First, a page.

I remember a time when news reporters were only men. Back then, the audience (me included) had a cognitive dissonance when listening to a woman’s voice reading news. Times have changed on TV news. Times are changing in Congress. Maybe one day soon, it will change in investment review meetings, too. I plan to be here to help make it happen.

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Facing divorce? Take these 5 steps to find your inner power

Facing divorce? Take these 5 steps to find your inner power

Anyone who has divorced knows how long and difficult the process can be. From the decision to divorce, through the separation and judgment, and on to the new normal, the process is fraught with details, meetings, and compromises. Divorce rocks your world, and a late-in-life or gray divorce disrupts decades of expectations and plans. The key to a successful transition—in divorce and other shattering experiences—is finding your power.

Easier said than done? Perhaps. But it can be done. Many wise women have gone through the transition and set inspiring examples of transformation. Their examples show us the way to move through change with grace and strength, and with our eyes laser-focused on building a happier future.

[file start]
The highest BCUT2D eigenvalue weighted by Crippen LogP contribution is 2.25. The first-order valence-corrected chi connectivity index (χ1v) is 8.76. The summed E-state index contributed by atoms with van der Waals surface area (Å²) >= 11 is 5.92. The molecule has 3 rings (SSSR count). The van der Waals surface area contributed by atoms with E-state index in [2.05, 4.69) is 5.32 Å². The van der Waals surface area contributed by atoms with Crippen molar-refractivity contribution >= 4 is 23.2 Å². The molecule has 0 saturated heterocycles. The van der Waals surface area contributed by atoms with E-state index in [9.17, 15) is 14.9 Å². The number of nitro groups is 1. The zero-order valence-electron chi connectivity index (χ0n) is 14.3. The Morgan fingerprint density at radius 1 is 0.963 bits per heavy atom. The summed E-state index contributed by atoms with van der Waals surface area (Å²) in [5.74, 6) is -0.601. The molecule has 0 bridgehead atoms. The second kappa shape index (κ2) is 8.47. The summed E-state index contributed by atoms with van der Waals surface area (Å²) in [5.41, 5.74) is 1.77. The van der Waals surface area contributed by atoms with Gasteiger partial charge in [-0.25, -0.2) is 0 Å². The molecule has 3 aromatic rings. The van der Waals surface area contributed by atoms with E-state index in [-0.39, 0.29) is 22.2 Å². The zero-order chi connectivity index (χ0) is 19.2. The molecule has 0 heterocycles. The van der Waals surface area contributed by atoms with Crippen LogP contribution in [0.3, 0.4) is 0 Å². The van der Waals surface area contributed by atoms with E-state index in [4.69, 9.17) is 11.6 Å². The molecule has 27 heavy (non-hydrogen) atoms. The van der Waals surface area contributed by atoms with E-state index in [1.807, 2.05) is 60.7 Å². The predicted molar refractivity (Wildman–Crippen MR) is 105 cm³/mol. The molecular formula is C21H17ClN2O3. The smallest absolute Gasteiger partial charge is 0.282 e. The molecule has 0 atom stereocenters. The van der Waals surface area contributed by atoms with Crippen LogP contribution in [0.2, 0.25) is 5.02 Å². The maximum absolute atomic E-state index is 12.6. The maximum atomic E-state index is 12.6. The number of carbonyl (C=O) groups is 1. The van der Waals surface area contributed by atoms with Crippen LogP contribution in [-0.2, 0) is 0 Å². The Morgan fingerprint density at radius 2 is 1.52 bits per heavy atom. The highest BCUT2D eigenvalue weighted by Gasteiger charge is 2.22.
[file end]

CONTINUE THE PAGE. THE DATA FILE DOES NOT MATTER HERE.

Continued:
My friend Janet is one example. When she was in her late 40s, her husband walked out and left her with two teenage boys, a handful of unexplained debt, and her own recent diagnosis of MS. It wasn’t easy shifting from her initial rage at the situation to acceptance and, eventually, a good life for herself. But she did it. How? Armed with friends, family, professional advisors, and a skill at making lists, she broke down what she needed to do into small, manageable steps. The smaller the step, the better. Here’s what helped her find her inner power and take the first baby steps towards her new life:

  1. She got help from her closest friends.